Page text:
Pauline Croft, ed. Patronage, Culture and Power: The Early Cecils, 1558-1612. New Haven: Yale University Press, 2002. xxi + 308 pp. $65.00 (cloth), ISBN 978-0-300-09136-6.
Reviewed by Barrett Beer (Department of History, Kent State University)
Published on H-Albion (May, 2004)
Cultural World of the Cecils
This richly illustrated volume is a collection of fourteen essays on the cultural patronage of William Cecil, Lord Burghley; his two sons, Thomas, Earl of Exeter, and Robert, Earl of Salisbury; and their families. Several essays are the work of multiple authors with the result that the book contains a diverse authorship of eleven women and five men of whom seven are listed as independent scholars. The inclusion of nineteen excellent color plates and eighty thoughtfully selected black-and-white illustrations enhances the book's visual appearance. The editor has organized the essays around four general topics, "The Cecils as Builders," "The Cecils as Patrons of the Arts," "The Cecils as Economic Patrons," and "The Cecil Household and Family."
The great Cecil country houses, Burghley, Theobalds, and Hatfield, are treated in separate essays as are the Cecils' London houses at Wimbledon. While Burghley and Hatfield still stand, Theobalds, "the most important and publicly acclaimed of all the great country houses built by the political grandees of the Elizabethan court," was demolished during the Commonwealth (p. 3). The section on the Cecils as artistic patrons includes essays on gardens, art collections, music, and entertainments. Two essays on economic patronage deal respectively with Burghley's schemes for economic development and the family's creation of an urban power base in Westminster. The final section offers an essay on the Cecil women, with a separate contribution on Mildred, Lady Burghley, and a study of Burghley's household biographers.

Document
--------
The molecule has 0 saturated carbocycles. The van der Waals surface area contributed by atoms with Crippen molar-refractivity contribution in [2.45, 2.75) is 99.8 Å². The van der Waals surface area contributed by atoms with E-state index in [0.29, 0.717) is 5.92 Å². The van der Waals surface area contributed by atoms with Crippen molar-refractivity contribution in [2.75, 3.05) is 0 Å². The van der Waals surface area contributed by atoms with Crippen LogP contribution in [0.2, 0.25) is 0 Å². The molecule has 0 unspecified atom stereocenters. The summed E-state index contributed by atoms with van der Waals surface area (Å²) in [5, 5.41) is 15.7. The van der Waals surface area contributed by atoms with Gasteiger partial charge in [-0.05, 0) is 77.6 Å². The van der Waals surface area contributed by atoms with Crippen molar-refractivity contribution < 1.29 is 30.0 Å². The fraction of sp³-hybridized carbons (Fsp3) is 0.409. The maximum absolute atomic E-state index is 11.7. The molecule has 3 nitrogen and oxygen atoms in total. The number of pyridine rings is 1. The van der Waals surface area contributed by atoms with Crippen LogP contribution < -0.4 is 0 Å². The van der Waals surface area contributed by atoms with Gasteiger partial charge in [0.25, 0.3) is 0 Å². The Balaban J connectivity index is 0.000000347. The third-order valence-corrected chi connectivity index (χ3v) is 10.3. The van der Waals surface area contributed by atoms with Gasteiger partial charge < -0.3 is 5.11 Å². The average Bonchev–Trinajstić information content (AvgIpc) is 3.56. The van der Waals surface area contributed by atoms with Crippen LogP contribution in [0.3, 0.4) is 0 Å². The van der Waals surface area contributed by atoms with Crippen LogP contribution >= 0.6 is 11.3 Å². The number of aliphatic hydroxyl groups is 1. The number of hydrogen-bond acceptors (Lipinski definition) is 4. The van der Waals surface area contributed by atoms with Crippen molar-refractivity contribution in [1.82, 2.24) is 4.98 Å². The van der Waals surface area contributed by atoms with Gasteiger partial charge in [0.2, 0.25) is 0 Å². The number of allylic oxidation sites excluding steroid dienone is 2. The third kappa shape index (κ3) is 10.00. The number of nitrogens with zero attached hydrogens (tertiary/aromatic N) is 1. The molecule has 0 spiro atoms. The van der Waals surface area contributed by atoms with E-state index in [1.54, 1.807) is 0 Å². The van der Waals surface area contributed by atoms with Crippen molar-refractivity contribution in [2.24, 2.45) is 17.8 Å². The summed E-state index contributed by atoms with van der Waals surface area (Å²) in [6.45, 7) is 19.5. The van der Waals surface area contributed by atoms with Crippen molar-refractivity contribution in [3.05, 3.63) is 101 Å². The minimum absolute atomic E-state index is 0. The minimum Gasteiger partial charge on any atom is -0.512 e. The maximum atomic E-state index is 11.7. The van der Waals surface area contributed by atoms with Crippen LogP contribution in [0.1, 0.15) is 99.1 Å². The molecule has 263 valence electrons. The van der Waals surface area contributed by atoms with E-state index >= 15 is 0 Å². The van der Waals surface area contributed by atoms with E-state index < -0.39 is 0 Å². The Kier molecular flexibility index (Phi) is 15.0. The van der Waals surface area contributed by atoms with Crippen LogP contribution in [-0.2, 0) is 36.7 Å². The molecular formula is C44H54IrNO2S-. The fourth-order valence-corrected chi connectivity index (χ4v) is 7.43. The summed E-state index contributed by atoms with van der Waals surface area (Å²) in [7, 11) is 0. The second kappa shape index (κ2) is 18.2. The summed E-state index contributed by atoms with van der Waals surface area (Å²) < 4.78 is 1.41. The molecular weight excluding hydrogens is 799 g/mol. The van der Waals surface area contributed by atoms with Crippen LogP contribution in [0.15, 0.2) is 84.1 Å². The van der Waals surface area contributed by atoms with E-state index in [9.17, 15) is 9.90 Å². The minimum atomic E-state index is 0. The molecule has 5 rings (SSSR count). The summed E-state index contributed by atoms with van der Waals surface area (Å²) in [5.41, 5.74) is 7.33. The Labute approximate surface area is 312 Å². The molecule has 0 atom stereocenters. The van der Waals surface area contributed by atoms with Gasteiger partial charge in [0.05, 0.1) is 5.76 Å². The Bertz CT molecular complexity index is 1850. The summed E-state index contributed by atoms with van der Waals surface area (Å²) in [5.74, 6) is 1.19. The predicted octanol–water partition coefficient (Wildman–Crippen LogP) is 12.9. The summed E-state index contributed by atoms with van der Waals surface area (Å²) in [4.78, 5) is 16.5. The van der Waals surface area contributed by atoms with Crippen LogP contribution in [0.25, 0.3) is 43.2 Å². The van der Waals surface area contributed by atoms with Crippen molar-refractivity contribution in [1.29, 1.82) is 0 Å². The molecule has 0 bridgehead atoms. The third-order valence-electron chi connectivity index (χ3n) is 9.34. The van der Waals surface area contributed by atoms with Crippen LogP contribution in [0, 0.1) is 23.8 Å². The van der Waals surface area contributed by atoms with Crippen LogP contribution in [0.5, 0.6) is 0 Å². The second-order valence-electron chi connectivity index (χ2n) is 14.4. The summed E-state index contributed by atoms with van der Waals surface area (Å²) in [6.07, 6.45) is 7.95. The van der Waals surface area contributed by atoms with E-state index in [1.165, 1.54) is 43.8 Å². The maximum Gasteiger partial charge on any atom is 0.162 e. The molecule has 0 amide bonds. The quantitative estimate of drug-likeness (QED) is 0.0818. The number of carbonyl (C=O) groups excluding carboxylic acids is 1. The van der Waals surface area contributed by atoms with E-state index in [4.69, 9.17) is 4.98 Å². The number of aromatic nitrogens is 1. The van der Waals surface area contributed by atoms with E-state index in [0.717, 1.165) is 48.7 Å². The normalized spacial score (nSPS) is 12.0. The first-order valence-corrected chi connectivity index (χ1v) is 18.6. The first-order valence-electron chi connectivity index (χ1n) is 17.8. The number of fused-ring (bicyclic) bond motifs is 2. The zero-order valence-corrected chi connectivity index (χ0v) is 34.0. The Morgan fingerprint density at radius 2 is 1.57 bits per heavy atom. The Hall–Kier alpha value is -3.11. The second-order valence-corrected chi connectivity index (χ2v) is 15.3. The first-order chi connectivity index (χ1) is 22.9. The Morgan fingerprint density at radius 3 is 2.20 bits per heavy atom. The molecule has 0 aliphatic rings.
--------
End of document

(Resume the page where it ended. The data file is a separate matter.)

Among the best essays is Jill Husselby's study of Burghley House that emphasizes Cecil's politicization of hospitality. Drawing on the philosophy of Cicero, Cecil believed that for those who wished to possess power honorably, it was important to wield influence and command gratitude through the guests one entertained. Burghley House was not convenient to London, but it was regarded as the Cecil "flagship" and the seat with which the family was most closely identified. Although little is known of the craftsmen who built and furnished the house, clearly Cecil himself was closely involved, and imported leather and velvet chairs as well as a completely fabricated classical stone gallery from Antwerp were part of the furnishings. The whole environment of Burghley, according to Husselby, was ideally suited to the "see and be seen" culture of the court. Another strong contribution is Lynn Hulse's study of the musical patronage of Robert Cecil. Between about 1591 and his death, he employed over twenty musicians and apprentices including three members of the Lanier family, violists John Coprario and John Sherley, and the Irish harpist Cormack MacDermott. He also patronized two organ-makers, Thomas Dallam and John Burwood. As an adherent of Renaissance educational theory, Cecil believed that a knowledge of music was a necessary attribute for the aspiring courtier. Both his son and son-in-law received thorough musical training. Hulse, like other contributors, was troubled by limited documentation, yet she is able to give a good indication of Cecil's musical taste. His patronage was of such magnitude that John Dowland praised him saying, "such is your divine disposition that both you excellently understand and royally entertain the exercise of music" (p. 153).